Bolivia president expels US government aid agency

LA PAZ, Bolivia: President Evo Morales acted on a longtime threat Wednesday and expelled the U.S. Agency for International Development for allegedly seeking to undermine Bolivia’s leftist government, and he harangued Washington’s top diplomat for calling the Western Hemisphere the “backyard” of the U.S.

Bolivia’s ABI state news agency said USAID was “accused of alleged political interference in peasant unions and other social organizations.”

In the past, Morales has accused the agency of funding groups that opposed his policies, including a lowlands indigenous federation that organized protests against a Morales-backed highway through the TIPNIS rainforest preserve.

In 2008, Morales expelled the U.S. ambassador and agents of the U.S. Drug Enforcement Administration for allegedly inciting the opposition. On Wednesday, he said Washington “still has a mentality of domination and submission” in the region.

“They surely still think they can manipulate here politically and economically,” Morales said. “That belongs to the past.”

While Morales did not provide evidence of alleged USAID meddling, funds channeled through it have been used in Bolivia and its leftist ally Venezuela to support organizations deemed a threat by those governments.

But there is not much aid left to cut.

As U.S.-Bolivian relations soured and Washington canceled trade preferences, total U.S. foreign aid to the poor, landlocked South American nation has dropped from $100 million in 2008 to $28 million last year. Amid mutual distrust on drug war politics, U.S. counter-narcotics and security aid are on track to all but disappear in the coming fiscal year for Bolivia, a cocaine-producing country along with Colombia and Peru.

In Washington, State Department spokesman Patrick Ventrell called Morales’ allegations “baseless” and said the purpose of USAID programs in Bolivia has been, since they began in 1964, “to help the Bolivian government improve the lives of ordinary Bolivians” in full coordination with its agencies.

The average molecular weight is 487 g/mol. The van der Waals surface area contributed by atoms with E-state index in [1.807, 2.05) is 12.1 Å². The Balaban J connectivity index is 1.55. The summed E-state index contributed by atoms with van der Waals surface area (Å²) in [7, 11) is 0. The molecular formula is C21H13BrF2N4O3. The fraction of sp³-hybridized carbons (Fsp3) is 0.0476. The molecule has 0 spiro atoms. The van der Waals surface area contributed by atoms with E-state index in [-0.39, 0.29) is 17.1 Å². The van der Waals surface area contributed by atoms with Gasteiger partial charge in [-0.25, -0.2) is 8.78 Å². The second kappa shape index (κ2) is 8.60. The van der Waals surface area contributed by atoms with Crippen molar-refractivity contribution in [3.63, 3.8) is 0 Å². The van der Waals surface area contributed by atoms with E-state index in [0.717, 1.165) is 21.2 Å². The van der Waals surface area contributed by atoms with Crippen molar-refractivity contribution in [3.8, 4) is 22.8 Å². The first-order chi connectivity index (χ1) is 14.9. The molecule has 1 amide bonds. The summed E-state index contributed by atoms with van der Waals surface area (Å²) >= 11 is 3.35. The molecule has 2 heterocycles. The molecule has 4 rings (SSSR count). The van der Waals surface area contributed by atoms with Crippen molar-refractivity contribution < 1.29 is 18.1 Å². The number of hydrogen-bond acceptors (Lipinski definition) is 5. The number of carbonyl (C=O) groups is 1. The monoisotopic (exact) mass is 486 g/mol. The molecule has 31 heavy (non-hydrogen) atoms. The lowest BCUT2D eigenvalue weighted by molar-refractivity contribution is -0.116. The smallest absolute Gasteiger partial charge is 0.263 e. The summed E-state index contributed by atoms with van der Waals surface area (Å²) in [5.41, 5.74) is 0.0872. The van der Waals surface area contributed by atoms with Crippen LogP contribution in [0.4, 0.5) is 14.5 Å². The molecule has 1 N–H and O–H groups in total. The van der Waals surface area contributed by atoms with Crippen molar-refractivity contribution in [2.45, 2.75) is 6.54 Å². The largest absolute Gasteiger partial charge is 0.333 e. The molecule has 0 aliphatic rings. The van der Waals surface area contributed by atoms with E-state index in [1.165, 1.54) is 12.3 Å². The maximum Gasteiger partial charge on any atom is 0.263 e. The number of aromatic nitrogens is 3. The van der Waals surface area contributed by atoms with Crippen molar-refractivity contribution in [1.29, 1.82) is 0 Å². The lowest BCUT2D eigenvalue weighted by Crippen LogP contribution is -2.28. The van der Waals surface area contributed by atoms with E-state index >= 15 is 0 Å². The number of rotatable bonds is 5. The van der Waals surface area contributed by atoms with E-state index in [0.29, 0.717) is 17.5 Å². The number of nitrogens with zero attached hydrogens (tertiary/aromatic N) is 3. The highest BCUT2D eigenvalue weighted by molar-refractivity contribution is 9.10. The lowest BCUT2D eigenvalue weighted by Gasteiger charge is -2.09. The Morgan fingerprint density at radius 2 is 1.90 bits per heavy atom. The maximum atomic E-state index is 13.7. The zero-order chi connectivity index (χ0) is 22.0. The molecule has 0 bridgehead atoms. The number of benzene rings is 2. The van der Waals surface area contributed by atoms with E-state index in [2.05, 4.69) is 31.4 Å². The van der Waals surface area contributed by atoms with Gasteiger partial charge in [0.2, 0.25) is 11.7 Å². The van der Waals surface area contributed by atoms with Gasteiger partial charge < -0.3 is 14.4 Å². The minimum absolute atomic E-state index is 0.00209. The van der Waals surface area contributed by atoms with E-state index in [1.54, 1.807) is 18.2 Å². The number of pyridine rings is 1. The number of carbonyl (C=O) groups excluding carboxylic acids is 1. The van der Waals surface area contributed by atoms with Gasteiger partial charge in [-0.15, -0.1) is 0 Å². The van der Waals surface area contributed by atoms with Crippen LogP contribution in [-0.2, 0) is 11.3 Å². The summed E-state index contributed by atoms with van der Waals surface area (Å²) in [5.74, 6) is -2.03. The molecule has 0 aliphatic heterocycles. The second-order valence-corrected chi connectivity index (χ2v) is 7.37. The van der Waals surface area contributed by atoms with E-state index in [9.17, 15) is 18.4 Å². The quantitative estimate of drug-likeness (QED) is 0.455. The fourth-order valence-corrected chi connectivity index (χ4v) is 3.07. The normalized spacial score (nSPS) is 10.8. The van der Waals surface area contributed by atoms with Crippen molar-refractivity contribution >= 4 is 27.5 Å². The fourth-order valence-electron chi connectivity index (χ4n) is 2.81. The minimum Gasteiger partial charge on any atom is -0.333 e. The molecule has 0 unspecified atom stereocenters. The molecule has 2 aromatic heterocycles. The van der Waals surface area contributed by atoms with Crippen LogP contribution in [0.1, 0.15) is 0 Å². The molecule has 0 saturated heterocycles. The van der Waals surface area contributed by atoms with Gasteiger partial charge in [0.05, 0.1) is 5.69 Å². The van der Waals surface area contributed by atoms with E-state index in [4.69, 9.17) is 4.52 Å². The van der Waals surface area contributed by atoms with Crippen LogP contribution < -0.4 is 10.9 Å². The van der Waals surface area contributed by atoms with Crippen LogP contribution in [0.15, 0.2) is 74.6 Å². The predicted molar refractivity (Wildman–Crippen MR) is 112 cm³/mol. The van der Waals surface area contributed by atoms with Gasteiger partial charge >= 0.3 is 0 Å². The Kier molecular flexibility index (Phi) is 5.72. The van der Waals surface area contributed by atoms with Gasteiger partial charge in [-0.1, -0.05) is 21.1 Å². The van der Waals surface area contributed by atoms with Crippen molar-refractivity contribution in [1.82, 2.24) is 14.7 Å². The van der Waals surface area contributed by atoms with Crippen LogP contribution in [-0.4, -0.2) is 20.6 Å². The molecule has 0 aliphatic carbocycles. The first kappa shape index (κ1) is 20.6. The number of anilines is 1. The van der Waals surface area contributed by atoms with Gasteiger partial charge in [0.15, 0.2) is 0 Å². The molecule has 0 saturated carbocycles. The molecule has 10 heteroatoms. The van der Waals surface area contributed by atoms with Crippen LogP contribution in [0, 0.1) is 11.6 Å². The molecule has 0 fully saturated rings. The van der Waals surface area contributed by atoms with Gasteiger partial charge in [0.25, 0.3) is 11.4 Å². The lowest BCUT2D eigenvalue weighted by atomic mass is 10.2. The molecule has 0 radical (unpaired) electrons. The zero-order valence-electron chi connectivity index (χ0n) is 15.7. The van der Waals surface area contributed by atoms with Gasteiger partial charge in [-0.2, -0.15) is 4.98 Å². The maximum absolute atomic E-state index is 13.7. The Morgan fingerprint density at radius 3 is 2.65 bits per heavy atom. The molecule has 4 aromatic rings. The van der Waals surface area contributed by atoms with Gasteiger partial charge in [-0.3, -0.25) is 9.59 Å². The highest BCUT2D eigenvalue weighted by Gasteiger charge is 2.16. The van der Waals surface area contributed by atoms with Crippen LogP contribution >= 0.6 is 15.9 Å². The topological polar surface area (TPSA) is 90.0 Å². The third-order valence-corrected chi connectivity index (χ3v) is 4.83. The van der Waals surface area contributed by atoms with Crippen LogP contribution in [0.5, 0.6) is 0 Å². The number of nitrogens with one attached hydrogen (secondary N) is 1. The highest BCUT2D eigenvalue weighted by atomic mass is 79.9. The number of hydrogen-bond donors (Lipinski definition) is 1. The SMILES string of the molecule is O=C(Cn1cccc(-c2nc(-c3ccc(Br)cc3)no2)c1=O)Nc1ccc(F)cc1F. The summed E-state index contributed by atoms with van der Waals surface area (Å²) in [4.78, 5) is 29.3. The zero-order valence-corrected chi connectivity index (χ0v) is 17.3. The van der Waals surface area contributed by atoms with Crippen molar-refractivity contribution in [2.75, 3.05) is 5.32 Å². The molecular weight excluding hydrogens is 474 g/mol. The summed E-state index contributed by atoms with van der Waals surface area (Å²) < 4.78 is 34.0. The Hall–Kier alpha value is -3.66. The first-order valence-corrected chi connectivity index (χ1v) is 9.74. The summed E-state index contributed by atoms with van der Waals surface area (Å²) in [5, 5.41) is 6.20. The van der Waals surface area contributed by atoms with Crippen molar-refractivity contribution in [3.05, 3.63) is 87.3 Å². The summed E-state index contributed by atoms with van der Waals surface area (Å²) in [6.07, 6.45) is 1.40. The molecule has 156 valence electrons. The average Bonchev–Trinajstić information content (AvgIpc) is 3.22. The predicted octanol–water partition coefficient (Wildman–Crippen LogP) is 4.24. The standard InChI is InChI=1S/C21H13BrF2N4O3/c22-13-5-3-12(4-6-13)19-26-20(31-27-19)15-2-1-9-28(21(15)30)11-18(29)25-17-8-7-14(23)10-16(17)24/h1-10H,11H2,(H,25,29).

“The current Bolivia portfolio consists of health and environment efforts and the overall size and scope of the mission is a shadow of what it once was,” said Mark Lopes, USAID’s deputy assistant administrator for Latin America and the Caribbean.

An agency statement said the expulsion means the end of programs that have helped tens of thousands of Bolivians, particularly children and new mothers in underserved rural areas who have benefited from health, nutrition, immunization and reproductive services.

Analyst Kathryn Ledebur of the nonprofit Andean Information Network in Bolivia was not surprised by the expulsion, but by the fact that Morales took so long to do it after repeated threats, which she believes diminishes its political impact.

“USAID alternative development efforts tied to forced coca eradication provoked his mistrust,” she said of Morales, a longtime coca-growers union leader before his December 2005 election as Bolivia’s first indigenous president. Since U.S. assistance has “dwindled to a trickle,” the financial impact will be limited as well, she said.

Ledebur said Morales was also upset that USAID money reached lowland regional governments he accused of trying to overthrow him in 2008. Lopez said all agency democracy-promotion programs in Bolivia ended the following year.

In a 2010 Freedom of Information Act request, The Associated Press asked USAID for descriptions of the Bolivian recipients of grant money. The response did not go into detail but did include such items as $10.5 million for “democracy-building” awarded to Chemonics International in 2006 “to support improved governance in a changing political environment.”

A related USAID brochure said components of the three-year “Strengthening Democratic Institutions” program included “teaching basic citizenship principles and skills” in all of Bolivia’s nine states, including the lowlands opposition stronghold of Santa Cruz.

A similar program in Venezuela, bearing the same name, was described by then-U.S. ambassador to Caracas William Brownfield in a November 2006 diplomatic cable as being aimed at countering attempts by that country’s late president, Hugo Chavez, to centralize power and suppress civil liberties.

The cable, classified as secret, was published by WikiLeaks, and the program was administered by USAID’s Office of Transition Initiatives, whose web page says it operates “in priority countries in crisis.”

Morales made Wednesday’s announcement to a crowd outside the presidential palace during a rally to mark International Workers’ Day.